The Old Testament makes up around 75 per cent of the Bible but is often seen as harsh, confusing and downright problematic in light of current thinking on women, sexuality and violence. Dr Paul Jones explains why embracing the Old is just as vital as the New.
Christians affirm the Old Testament as sacred scripture, right? Don’t we? Hmm, sometimes we’re not so sure …
Most Christians come to faith by engaging with the “good news” of the New Testament. In a backwards kind of way, it’s only later that we flick the pages back to the somewhat confusing Old Testament because, well … it takes up 75 per cent of our bibles.
So let’s be honest. Why do we avoid the Old Testament?
There are a bunch of reasons: we don’t like the way women are treated—or mistreated; we don’t like the violence that God condones and commands; we don’t like living by rules we don’t understand (I can eat locusts but not bacon?!); we’re uncomfortable with the way some texts appear to contradict others; and we’re embarrassed by some of its apparent claims, which don’t sit well with a modern, scientific view of the world (for example, Genesis 1).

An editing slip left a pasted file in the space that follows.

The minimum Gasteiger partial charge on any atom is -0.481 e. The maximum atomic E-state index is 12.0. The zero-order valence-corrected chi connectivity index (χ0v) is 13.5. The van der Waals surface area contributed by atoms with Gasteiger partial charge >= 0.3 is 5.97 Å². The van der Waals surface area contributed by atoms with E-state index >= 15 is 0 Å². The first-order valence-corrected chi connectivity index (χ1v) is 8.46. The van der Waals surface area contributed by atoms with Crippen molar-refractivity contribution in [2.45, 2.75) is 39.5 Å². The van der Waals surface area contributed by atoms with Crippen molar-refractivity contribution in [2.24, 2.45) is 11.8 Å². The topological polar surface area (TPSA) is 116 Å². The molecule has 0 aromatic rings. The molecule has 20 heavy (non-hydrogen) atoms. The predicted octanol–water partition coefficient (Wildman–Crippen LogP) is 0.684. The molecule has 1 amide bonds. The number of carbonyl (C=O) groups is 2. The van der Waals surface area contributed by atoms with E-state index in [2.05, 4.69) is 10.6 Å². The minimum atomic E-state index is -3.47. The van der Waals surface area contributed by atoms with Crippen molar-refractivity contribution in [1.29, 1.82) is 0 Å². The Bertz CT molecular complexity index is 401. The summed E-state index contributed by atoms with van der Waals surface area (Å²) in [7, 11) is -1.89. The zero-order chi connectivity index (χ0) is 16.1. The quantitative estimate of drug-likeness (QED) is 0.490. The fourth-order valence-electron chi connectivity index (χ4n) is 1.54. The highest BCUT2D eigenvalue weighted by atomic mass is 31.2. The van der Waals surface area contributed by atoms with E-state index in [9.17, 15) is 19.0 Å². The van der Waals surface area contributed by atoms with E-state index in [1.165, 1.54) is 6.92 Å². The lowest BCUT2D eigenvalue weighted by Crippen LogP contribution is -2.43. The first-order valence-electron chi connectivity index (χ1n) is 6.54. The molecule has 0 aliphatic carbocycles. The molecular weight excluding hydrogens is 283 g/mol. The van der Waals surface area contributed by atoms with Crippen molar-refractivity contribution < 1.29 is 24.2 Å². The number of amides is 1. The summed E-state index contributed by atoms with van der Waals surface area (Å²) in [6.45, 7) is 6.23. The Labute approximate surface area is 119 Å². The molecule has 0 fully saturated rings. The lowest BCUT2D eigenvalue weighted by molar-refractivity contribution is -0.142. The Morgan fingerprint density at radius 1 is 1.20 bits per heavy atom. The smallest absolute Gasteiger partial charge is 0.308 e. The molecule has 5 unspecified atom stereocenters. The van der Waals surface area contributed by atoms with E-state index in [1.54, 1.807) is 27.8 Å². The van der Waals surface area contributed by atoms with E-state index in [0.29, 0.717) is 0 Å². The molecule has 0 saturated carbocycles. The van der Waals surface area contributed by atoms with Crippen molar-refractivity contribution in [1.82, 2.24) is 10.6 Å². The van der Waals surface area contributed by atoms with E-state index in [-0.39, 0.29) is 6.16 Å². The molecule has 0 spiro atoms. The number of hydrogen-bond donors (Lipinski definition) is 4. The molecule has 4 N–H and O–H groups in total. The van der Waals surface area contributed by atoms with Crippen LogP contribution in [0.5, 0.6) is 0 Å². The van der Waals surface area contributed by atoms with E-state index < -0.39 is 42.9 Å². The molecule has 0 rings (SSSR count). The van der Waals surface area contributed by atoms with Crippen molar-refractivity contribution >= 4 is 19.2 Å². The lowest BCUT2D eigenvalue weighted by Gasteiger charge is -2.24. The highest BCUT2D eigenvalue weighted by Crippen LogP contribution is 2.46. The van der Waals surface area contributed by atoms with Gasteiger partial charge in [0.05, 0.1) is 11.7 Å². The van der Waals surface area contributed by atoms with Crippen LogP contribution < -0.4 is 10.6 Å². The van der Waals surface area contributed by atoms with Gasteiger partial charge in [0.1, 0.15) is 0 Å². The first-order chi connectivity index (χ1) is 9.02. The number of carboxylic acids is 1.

But there’s a danger in siding with Marcion, a 2nd century theologian who decided that the God of the Old Testament couldn’t possibly be the same as the God of the New Testament, and whose theology ultimately paved the way for Nazism and the Holocaust.
Many Christians feel they can’t simply reject the Old Testament altogether, so they continue to pay it lip service. But in reality, it continues to be ignored. After all, it is “old”, and there’s a newer testament available for us to read, study and preach (newer is always better, right?).
Here’s the problem (or at least, part of it): if we choose to prioritise the New Testament and neglect the Old Testament, we’re essentially picking up only the last quarter of a story—God’s story and ours—and yet hoping that we’ll manage to understand what God’s purposes are for this wonderful world and all that is in it. Simply put, Christians who neglect the Old Testament are in danger of missing the plot.
God had been making himself known to Israel for centuries before Jesus brought a new level of clarity to that divine self-revelation. As the Principal here at Trinity College Queensland often says, “Jesus comes to us clothed in literature”. That is, we see and hear Jesus most clearly by reading and studying the Scriptures that Jesus himself read—the Old Testament.
Of course, the question of whether the Old Testament still applies today goes way beyond understanding Jesus better, but it’s a good place to start: the entire Old Testament continues to speak today because it testifies to God’s living Word (See Matthew 5:17-18; John 5:39-40).